Misdescriptive Geographic Labeling Misleads Consumers

If the consumer is likely to be misled by the use of a misdescriptive geographic indication, then the indication may not be used.

By By Nate Garhart, partner, Coblentz, Patch, Duffy and Bass LLP

As consumers become more sophisticated and the world becomes smaller, a product's origin becomes more important. We want our oranges from Florida, our apples from Washington, and our wine from Napa.

In the interest of protecting consumer expectations in this regard, it is important that only products actually from these places be labeled as such. It seems obvious that we do not want a Texas orange farmer to label her crop "Florida oranges." But not all examples are so clear.

Chablis is a region in France, and Basmati an area in India. But, of course, you can get a California chablis, and basmati rice that was not grown in India. So where should the law draw the line? In the U.S., the law focuses on the consumer, stating that if the consumer is likely to be misled by the use of a misdescriptive geographic indication, then the indication may not be used.

Consumers generally understand, for example, that labeling a cheese "feta" does not identify anything about the geographic source of the product and is merely an indication of the variety of cheese. Thus, consumers are not misled into believing products labeled using geographic indications have any qualities unique to the place of origin.

This begs the question: How do we know whether the consumer will be confused? The first (and easiest) test is whether the indication has been registered as a "certification mark" with the U.S. Patent and Trademark Office. If the mark has been registered, there is a presumption that consumers will be misled by use of the term by non-qualifying producers. For example, the term "Roquefort" (U.S. Registration No. 571,798) has been registered for use with cheese by the Community of Roquefort, France. Thus, when consumers buy cheese labeled as Roquefort, they can be confident the cheese originated from Roquefort, France, and will have the qualities inherent in such cheeses.

But consumers can be misled even if there is not such a registration, and the U.S. protects geographic indications that are not registered as well. The term Cognac, for example, was recognized as a certification mark (for brandy from the Cognac region of France) despite the fact that it was not registered. On the other hand, the term Fontina (a type of cheese first produced in a region of Italy), which was not a registered certification mark, did not qualify. The test here is whether the term used has lost its significance as an indication of regional origin. This is most likely determined by looking at whether the term is commonly used on goods that originate somewhere other than the place named in the mark.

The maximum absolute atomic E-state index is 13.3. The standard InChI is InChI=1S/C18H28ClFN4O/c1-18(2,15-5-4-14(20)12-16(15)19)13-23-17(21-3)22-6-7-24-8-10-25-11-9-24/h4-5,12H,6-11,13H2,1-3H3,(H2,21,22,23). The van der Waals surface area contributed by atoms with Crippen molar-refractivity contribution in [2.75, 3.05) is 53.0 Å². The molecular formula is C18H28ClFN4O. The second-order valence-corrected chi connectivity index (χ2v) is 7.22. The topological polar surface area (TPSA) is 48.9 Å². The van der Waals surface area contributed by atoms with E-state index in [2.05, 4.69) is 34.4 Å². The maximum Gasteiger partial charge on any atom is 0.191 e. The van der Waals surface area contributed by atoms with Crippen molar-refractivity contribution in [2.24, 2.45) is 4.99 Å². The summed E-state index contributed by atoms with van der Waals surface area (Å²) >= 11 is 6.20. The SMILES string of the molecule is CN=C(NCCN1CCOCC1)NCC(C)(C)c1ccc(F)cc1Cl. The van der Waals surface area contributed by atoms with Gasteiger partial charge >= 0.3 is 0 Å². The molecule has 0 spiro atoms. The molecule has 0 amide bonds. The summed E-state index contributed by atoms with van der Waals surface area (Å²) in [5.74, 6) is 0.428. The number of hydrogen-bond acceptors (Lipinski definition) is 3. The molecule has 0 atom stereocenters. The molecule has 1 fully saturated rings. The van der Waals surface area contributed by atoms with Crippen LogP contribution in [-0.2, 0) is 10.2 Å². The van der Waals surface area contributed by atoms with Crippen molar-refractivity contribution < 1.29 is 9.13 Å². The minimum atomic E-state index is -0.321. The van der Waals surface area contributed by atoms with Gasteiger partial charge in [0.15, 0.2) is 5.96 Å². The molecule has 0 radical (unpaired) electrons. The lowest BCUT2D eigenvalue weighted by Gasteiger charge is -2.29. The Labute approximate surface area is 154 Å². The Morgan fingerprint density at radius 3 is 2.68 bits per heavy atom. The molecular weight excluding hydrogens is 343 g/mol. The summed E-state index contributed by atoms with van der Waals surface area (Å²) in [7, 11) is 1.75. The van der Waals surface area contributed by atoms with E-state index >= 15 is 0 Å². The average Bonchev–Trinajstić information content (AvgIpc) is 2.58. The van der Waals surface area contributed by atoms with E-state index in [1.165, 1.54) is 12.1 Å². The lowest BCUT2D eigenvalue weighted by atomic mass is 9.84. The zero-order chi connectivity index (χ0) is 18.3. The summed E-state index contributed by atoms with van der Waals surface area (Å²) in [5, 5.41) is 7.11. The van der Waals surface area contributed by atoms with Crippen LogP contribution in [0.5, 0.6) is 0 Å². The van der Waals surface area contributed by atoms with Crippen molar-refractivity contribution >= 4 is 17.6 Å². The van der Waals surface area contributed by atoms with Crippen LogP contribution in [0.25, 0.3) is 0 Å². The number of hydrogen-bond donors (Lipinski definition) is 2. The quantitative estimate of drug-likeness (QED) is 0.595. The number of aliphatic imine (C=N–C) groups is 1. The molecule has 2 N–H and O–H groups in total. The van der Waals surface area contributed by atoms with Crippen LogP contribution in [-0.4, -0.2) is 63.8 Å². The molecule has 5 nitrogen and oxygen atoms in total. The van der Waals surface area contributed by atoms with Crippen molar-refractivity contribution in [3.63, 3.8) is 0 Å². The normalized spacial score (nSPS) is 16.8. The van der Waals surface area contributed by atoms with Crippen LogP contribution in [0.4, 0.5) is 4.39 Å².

In the U.S., if producers do not work hard to protect their product's geographic indication through registration and/or other efforts, the significance, and thereby the ability to control use of the term, is at risk. Once the significance is lost, anyone â€" whether from the location or not â€" can use the indication. Illustrating this, consumers have no idea if their dijon mustard was made in Dijon, France, or Peoria, Ill.

Other jurisdictions treat geographic indicators much differently, however, and companies exporting goods using such terms must be careful. The European Union has a system that grants geographic indication protection to about 600 food products (e.g., feta, parmigiano-reggiano and gorgonzola), giving the geographic place of origin senior rights to control the use of the geographic indicator even if consumers are not misled. There is a grace period for the use of the terms, but unless the rules are changed, a company could soon find that it is prohibited from using what seems to be a generic term to identify its product.

Other jurisdictions have their own rules concerning geographic indications, and these must be considered before expanding into any such market. Companies may find that they are forced to adopt market-specific naming practices.

The issue of geographic terms has been steadily growing as the marketplace becomes less localized. Producers counting on their right to use such indications to identify their products must carefully ensure that the indication is not a protected one. And, depending on where the product is to be sold, this could include researching both the law and the status of the indication in multiple jurisdictions. Food manufacturers and marketers should be well advised on the existing and pending laws pertaining to their products and should carefully consider regulations in target markets and areas for potential growth.

Nate Garhart, partner with Coblentz, Patch, Duffy & Bass LLP in San Francisco, practices intellectual property law with expertise in the selection and protection of brands. Contact him at 415-391-4800 or e-mail: ngarhart@cpdb.com.

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